We understand that breast evaluation can be a frightening experience – at Andover Surgical, we strive to provide caring, prompt, and up-to-date breast health services. We are able to perform many breast biopsies in the comfort of our office using ultrasound guidance to accurately target the area of concern. This state-of-the-art procedure is led by Dr.Nancy Cho Landay, certified by the American Society of Breast Surgeons in Breast Ultrasound and is also certified by the American Society of Breast Surgeons in the Mastery of Breast Surgery Pilot Program.
Other Breast Health Services include:
- Breast cancer screening, particularly for patients at high risk for breast cancer, and breast cancer risk assessment
- Evaluation and management of a variety of breast problems including:
- Abnormal mammogram, ultrasound, or MRI
- Breast lump
- Breast pain
- Nipple discharge
- Nipple/areola/skin issues
- Second opinion
- Treatment and coordination of breast care with our radiology, pathology, medical oncology, radiation oncology, and plastic surgery colleagues
- Diagnostic and minimally invasive procedures performed in the office including:
- Diagnostic ultrasound
- Ultrasound-guided cyst aspirations
- Ultrasound-guided core biopsies of breast lumps/ultrasound abnormalities
- Stereotactic core biopsies of mammographic abnormalities
- Surgical procedures performed in the operating room including:
- Sentinel lymph node biopsy
- Single nipple duct excision for nipple discharge
- Mastopexy reconstruction of the breast after partial mastectomy
- Skin-sparing and traditional mastectomy, frequently in conjunction with immediate or delayed reconstruction of the breast by our plastic surgery colleagues
Breast Cancer Facts
The most common sign of a breast cancer is a new lump or mass. A lump that is painless, hard, and has uneven edges is more likely to be a cancer, but breast cancers can also be soft, tender and rounded. It’s important to have any breast lump you notice evaluated by a doctor. Other signs of breast cancer can include swelling of all or part of the breast, skin irritation or dimpling, breast pain, nipple pain, a new turning-in (inversion) of the nipple, nipple discharge other than milk, scaling, redness, or thickening of the nipple or breast skin, and a lump in the armpit. You should consult your doctor if you notice any of these findings.
One in eight U.S. women, sometime in their lifetime, will be found to have invasive breast cancer. Nearly 190,000 women in the U.S. in 2009 will be diagnosed with breast cancer. There are currently 2 ½ million breast cancer survivors living in the U.S.
Breast cancer is the most common cancer other than skin cancer in U.S. women. It is the second most common cause of cancer death in U.S. women after lung cancer.
Rates of death from breast cancer are decreasing probably because of earlier diagnosis and treatment.
We do not yet know exactly what causes breast cancer, but there are risk factors which are known to be linked to breast cancer. Some of these risk factors are things that can be changed, such as smoking and obesity, while others, such as gender, race, and family history cannot.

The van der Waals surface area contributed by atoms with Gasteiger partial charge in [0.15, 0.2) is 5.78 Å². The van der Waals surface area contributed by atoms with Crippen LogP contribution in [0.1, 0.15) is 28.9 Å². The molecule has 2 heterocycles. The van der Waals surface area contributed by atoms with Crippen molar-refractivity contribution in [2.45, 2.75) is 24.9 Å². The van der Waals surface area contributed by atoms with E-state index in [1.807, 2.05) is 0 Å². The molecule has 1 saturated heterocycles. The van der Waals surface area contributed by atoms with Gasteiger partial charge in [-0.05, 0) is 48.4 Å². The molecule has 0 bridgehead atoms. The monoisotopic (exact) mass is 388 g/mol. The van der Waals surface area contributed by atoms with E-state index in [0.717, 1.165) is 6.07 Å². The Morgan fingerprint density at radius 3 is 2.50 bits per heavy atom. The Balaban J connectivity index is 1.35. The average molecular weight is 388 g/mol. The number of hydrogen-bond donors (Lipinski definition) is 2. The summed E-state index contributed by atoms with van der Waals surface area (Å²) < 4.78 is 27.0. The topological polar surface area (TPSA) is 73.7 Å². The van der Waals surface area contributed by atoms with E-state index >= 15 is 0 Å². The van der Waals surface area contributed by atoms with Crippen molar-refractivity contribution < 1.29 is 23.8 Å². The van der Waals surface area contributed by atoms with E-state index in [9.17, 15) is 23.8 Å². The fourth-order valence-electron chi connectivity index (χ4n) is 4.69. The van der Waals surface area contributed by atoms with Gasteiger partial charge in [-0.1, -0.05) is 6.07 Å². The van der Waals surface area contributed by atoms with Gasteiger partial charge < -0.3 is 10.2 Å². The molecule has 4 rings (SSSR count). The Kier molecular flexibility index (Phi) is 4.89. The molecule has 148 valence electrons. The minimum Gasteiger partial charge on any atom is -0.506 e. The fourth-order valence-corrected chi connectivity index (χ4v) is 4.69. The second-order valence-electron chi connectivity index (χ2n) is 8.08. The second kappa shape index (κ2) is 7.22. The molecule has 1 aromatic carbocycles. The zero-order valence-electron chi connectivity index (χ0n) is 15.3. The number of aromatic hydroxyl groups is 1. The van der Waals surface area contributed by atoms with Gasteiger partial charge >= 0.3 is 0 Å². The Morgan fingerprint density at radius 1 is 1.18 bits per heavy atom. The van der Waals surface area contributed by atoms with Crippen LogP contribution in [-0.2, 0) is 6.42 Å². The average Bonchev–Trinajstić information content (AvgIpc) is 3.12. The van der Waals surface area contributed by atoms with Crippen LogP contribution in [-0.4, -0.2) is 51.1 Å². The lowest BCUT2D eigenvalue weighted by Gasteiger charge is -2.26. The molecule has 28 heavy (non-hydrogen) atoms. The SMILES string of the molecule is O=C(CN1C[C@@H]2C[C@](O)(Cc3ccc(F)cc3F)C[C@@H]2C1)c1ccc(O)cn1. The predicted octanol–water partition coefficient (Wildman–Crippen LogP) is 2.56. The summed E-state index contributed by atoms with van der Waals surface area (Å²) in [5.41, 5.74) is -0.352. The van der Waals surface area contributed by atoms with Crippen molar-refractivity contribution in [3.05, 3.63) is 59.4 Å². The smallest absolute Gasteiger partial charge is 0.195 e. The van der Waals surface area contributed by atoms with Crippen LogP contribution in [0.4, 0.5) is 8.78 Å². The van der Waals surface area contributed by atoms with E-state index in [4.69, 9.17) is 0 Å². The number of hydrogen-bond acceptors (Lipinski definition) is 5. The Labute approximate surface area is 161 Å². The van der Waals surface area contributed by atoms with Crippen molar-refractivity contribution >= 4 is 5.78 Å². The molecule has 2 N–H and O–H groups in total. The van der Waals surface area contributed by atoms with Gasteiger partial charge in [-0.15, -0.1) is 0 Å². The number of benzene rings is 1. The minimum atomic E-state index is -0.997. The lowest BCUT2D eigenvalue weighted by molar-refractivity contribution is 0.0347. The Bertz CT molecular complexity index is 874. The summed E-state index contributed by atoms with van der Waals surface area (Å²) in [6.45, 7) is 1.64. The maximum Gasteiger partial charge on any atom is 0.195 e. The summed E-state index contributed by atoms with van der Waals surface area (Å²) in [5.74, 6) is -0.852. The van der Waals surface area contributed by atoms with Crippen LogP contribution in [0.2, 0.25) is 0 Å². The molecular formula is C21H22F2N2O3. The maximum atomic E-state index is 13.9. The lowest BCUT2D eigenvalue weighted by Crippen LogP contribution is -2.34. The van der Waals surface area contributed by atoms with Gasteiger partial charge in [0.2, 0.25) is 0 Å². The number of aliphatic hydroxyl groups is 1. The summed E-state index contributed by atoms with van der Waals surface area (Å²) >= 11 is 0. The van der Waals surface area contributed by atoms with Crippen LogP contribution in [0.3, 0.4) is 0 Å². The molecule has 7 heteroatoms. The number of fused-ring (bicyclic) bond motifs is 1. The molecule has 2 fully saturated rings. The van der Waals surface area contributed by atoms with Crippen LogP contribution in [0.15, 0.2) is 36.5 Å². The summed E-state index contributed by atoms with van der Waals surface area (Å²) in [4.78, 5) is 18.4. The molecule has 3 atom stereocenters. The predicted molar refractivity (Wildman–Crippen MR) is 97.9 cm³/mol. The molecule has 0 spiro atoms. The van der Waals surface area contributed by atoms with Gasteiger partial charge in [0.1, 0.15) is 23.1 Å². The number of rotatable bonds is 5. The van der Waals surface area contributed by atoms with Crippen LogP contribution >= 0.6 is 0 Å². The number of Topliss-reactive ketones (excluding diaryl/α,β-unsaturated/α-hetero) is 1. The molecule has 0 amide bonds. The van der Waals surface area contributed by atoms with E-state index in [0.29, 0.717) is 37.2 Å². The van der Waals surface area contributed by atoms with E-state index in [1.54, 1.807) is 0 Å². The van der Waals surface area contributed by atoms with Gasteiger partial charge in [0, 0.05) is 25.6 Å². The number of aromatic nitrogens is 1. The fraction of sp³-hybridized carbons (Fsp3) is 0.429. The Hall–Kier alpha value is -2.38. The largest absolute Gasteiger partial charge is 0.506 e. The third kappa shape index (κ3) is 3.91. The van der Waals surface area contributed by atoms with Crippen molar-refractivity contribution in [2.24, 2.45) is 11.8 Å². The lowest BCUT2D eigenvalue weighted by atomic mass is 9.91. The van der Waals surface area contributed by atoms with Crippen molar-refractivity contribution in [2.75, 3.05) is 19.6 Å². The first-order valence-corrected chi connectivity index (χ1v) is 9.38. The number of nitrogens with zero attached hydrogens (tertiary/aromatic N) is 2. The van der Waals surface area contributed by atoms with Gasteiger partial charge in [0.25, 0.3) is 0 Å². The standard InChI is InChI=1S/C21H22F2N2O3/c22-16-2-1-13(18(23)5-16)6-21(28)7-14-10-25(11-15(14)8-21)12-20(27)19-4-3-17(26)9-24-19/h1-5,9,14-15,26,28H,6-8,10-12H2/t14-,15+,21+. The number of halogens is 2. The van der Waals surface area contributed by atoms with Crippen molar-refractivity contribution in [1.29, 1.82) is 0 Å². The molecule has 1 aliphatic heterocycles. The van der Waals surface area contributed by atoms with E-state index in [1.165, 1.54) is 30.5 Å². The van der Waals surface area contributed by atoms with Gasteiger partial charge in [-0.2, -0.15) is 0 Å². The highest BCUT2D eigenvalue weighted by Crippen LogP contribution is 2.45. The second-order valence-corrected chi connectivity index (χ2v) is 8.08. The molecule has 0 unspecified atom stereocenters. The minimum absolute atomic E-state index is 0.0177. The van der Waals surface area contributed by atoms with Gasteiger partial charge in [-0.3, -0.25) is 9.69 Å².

Five to ten percent of breast cancer is felt to be due to genetic changes (mutations) on certain genes, most commonly the BRCA1 and BRCA2 genes. It is important to remember that 70-80% of women with breast cancer have no family history of the disease.
The earlier breast cancer is found, the better the chances are that treatment will work.
About 1 in 10 women who get a mammogram will need more pictures taken. Most of these women do not have breast cancer, so don’t be alarmed if this happens to you. Only 2-4 out of 1000 mammograms leads to a diagnosis of cancer.
There are many different picture (imaging) tests available to evaluate the breast tissue for possible breast cancer. These include mammography, ultrasound, MRI, and ductography (galactography).
A biopsy is done to determine whether or not there is a breast cancer or other breast abnormality. There are many types of biopsies available and the type of biopsy is best chosen after consultation with your surgeon regarding your specific clinical situation. These include fine needle aspiration, ultrasound-guided core biopsy, stereotactic core biopsy, and open biopsy.
ACS Breast Screening Guidelines
The American Cancer Society recommends the following guidelines to find breast cancer early in women without symptoms:
- Mammograms- Women age 40 and over should have a mammogram every year and should continue while they are in good health. Although mammograms are not perfect in identifying all breast cancers, it is still a valuable screening tool.
- Clinical breast exam- Women in their 20’s and 30’s should have a clinical breast exam with a health care expert every three years and annually starting at age 40.
- Breast self-exam—Breast self exam (BSE) is an option for women beginning in their 20’s. Women should report any changes or concerns on breast self-exam to their health care expert. Women should discuss the limitations and benefits as well as proper method of BSE with their health care expert.
Tests and Procedures
- Ultrasound core biopsies done in the office
- Lumpectomy or breast conserving surgery
- Lymphatic mapping and sentinel lymphadenectomy